Review: Alternate grassy ecosystem states are determined by palatability-flammability trade-offs ($) (Trends Ecol Evol)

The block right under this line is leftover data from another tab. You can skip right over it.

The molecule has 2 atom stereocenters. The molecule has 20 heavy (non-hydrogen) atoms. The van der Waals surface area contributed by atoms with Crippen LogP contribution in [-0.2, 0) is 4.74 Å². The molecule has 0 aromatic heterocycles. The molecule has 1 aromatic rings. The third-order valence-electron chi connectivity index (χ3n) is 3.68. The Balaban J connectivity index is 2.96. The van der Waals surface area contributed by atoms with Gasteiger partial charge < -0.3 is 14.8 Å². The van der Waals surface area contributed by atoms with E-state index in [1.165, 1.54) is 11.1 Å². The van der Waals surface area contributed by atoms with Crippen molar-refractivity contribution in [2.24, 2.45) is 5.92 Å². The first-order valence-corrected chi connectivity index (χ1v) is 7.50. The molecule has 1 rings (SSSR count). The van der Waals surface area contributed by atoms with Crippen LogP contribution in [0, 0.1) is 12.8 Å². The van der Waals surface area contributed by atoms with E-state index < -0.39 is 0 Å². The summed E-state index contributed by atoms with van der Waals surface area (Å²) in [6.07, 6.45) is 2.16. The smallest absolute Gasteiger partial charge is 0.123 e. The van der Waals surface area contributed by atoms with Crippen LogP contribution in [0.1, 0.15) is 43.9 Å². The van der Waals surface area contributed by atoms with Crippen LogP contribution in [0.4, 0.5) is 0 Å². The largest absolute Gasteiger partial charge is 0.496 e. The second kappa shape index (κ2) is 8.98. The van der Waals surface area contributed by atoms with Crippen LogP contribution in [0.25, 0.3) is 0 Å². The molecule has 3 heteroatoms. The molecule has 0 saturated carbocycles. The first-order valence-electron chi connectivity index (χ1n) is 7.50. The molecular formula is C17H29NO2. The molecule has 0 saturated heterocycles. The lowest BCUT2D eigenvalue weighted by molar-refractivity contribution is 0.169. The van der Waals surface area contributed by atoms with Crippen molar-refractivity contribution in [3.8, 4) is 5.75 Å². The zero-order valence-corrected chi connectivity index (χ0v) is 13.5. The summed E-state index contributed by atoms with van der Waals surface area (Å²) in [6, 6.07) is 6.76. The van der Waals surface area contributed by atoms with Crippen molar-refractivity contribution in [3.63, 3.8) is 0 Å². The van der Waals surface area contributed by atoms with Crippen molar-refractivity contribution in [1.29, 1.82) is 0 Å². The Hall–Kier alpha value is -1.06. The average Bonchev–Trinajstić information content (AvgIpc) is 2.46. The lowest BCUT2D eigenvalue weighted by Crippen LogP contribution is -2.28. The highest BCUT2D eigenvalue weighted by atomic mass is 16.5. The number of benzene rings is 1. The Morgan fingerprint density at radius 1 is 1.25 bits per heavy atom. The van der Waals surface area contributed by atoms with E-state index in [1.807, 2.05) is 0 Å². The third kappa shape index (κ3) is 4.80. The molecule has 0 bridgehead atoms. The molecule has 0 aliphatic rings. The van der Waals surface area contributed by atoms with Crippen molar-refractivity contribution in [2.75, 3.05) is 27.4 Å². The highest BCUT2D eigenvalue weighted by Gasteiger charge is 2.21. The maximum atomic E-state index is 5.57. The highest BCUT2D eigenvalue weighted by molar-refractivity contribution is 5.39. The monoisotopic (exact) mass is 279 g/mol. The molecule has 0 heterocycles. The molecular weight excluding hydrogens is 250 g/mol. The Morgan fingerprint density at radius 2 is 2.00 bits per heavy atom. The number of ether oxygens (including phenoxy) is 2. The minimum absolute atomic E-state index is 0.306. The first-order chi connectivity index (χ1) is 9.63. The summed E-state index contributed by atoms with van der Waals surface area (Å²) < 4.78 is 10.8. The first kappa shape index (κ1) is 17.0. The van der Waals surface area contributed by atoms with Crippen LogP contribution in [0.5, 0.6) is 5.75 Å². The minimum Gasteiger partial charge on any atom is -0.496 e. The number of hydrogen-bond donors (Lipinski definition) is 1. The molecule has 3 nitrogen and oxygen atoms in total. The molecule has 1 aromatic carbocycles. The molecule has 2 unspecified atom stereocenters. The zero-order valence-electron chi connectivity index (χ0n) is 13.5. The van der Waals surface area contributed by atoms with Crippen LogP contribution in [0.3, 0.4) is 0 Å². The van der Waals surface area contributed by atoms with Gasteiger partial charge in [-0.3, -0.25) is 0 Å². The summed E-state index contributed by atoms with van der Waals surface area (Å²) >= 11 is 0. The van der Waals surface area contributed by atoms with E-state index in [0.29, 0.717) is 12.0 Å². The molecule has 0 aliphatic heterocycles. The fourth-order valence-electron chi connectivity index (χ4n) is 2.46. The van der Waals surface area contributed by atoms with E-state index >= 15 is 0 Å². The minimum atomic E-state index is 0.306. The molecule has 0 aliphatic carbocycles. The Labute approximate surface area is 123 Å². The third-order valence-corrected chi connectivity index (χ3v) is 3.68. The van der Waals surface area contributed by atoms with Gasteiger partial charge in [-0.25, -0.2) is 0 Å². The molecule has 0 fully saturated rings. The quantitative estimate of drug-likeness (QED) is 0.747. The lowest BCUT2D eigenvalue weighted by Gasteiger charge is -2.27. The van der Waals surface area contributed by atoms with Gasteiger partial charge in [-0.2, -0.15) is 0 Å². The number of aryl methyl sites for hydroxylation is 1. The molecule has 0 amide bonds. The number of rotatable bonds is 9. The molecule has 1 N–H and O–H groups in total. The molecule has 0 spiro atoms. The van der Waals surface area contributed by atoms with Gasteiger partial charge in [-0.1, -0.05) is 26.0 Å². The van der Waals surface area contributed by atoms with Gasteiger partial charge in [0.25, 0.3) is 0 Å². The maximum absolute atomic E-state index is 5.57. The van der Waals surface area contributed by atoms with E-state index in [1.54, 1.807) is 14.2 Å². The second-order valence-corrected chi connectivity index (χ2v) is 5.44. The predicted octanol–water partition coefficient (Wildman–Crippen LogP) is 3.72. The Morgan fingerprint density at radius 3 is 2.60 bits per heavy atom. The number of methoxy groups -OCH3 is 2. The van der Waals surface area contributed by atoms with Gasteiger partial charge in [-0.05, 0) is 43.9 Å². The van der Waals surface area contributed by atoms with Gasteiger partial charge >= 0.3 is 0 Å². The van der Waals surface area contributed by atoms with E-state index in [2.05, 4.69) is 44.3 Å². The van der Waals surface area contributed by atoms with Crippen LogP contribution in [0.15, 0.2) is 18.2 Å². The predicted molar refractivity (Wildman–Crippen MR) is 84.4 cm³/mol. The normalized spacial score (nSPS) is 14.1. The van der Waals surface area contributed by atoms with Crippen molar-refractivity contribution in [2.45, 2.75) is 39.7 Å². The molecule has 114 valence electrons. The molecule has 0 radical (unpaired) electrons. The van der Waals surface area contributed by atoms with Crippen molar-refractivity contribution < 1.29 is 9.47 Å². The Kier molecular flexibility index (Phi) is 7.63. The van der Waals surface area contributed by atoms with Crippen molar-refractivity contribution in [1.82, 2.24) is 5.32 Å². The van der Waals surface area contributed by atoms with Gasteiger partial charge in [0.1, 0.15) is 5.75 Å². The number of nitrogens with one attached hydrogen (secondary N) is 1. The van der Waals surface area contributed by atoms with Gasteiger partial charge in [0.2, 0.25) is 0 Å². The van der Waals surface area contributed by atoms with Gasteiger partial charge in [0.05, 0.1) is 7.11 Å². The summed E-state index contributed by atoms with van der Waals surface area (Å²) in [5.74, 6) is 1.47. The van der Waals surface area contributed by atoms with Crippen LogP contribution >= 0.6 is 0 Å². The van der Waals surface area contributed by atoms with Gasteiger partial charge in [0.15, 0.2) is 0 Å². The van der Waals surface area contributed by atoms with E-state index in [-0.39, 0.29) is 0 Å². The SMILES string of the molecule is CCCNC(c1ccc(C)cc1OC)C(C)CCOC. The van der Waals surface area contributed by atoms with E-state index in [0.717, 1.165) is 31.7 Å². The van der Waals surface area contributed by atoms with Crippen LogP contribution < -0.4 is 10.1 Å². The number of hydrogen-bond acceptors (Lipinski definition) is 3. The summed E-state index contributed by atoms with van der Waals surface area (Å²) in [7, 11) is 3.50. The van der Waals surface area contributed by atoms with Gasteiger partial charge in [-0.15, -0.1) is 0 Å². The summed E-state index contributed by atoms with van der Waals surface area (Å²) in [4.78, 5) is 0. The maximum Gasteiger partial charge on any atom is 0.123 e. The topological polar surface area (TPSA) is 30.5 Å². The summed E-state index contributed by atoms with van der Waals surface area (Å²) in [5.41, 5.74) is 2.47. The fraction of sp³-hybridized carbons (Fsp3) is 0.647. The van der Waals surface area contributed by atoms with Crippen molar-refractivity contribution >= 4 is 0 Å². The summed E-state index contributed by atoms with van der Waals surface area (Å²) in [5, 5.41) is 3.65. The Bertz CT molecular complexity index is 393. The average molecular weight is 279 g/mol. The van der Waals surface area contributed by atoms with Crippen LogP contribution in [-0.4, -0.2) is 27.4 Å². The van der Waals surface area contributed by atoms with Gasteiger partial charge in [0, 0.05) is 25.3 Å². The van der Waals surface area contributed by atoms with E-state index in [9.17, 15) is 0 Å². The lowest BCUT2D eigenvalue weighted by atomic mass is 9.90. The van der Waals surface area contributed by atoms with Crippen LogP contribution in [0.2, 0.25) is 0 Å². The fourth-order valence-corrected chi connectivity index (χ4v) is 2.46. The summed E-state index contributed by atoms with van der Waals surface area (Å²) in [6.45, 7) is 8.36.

Grassy ecosystems tend towards two stable states. One, the grazing-lawn state, is dominated by shoter grasses that thrive when grazed by herbivores, and the other, the fire-grass state, is dominated by taller grasses thrive when periodically controlled by burning. The flux between fire-grass and grazing-lawn ecosystems can be attributed to the positive feedbacks promoted by the respective environmentally-adaptive traits of the inhabitant grasses. Since grazing-lawn grasses grow low to the ground, grazing is necessary to provide adequate light. These grasses promote grazing by offering ample nutritious and easy-to-forage leaf material, which in turn allows stems and roots to remain unharmed and continue to proliferate. Fire-grasses are sturdy and resist decomposition, resulting in a buildup of dead biomass that shades competitors and provides fuel for fires. Fire-grasses are well protected from fires and are quick to reestablish and proliferate after a burn, unlike their competitors. Although the underlying systems are different, the dynamics of the fire-grass vs. grazing-lawn and forest vs. savanna alternate stable states both display the impact initial conditions and lag effects have on ecological succession. A precise description of the cycle between these ecosystem states is yet unknown, however the importance of grasses and their varied traits is apparent. (Summary by Rebecca Hayes) Trends Ecol. Evol. 10.1016/j.tree.2019.01.007